It is not at all clear to me that the section on "Primitivism and the Construction of the 'Other'" is necessary to this article. It seems to me to be a survey of Solomon-Godeau's criticism of Gauguin followed by a three sentence paragraph that dismisses her criticism. I assume the two paragraphs have different authors, but the fact that someone felt the need to add the second paragraph seems to me to indicate that the first is not sufficiently impartial. I can imagine a useful section on "Critiques of Primitivism in the Visual Arts" that would briefly explain the principles behind Solomon-Godeau's critique of Gauguin, perhaps with a brief reference to Gauguin's work by way of example. The important part, though, would be the principles that provide the rationale for the post-colonial critique of primitivism (e.g., idealization of non-Western cultures by Western artists, etc.), not the specific example of Gauguin. As that section currently stands, Gauguin seems to be the focus, which makes it seem only vaguely relevant to the rest of the article.Buddiestothemax (talk) 17:11, 7 June 2009 (UTC)

Requested move[edit]

The following discussion is an archived debate of the proposal. Please do not modify it. Subsequent comments should be made in a new section on the talk page. No further edits should be made to this section.

The result of the debate was Not moved. —Centrxtalk • 05:08, 25 August 2006 (UTC)

The content of this page should be moved to Primitivism(Art), with this page becoming a Disambiguation Page. I would also recommend moving Anarcho-Primitivism to Primitivism(Social Philosophy) or s/th similar, as a) most Anarchists would disagreee with Anarcho-Primitivism called so and b) the founders of this social philosophy themselves called it "Primitivism".--83.189.52.78 14:06, 14 August 2006 (UTC)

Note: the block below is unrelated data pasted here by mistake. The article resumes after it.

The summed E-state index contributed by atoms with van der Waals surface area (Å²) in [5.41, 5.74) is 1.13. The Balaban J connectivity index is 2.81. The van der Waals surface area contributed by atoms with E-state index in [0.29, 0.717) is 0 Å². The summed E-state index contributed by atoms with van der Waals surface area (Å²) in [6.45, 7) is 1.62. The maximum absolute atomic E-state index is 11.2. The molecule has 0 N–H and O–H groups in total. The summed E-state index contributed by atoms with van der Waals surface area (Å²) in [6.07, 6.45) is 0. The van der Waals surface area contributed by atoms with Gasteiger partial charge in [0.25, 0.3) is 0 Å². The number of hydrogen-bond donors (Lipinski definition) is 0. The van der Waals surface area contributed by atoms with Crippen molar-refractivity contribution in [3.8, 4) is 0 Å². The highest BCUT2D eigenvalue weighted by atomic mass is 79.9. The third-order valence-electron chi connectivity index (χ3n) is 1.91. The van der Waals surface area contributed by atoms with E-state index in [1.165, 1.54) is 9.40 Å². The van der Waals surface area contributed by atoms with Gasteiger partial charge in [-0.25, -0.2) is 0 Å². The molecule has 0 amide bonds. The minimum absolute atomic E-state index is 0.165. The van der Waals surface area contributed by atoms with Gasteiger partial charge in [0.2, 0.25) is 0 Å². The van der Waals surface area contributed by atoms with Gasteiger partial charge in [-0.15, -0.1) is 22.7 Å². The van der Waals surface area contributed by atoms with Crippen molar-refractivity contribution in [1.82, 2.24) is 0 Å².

• If moved, it should be to Primitivism (art). No vote from me about the need for a move, just a vote on the name if moved. Vegaswikian 16:32, 14 August 2006 (UTC)
  • Oppose: Primitive is already a disambiguation page with both this page and Anarcho-Primitivism included. Those are the only two current pages with '-vism' in the title so a separate dab page is not needed. —Wknight94 (talk) 11:16, 24 August 2006 (UTC)
The above discussion is preserved as an archive of the debate. Please do not modify it. Subsequent comments should be made in a new section on this talk page. No further edits should be made to this section.

I'm not sure if I agree with the third characteristic of primitivism: 3. Abstraction of the figure, particularly facial and bodily proportions. Inspired by "non-Western" arts, particularly African masks. Occidental primitivist artists falsely assumed African artists were interested in producing abstract representations. Reason:

Visual Abstraction: African artworks tend to favor visual abstraction over naturalistic representation. This is because many African artworks, regardless of medium, tend to represent objects or ideas rather than depict them. Even the so-called portrait heads of Ile-Ife in modern day Nigeria, usually thought of as naturalistic representations of rulers, have actually been smoothed and simplified in an effort to abstract and generalize stylistic norms. [2] Ancient Egyptian art, also usually thought of as naturalistically depictive, makes use of highly abstracted and regimented visual canons, especially in painting, as well as the use of different colors to represent the qualities and characteristics of an individual being depicted

http://en.wikipedia.org/wiki/African_art

It's offensive that false data is being included in such an article.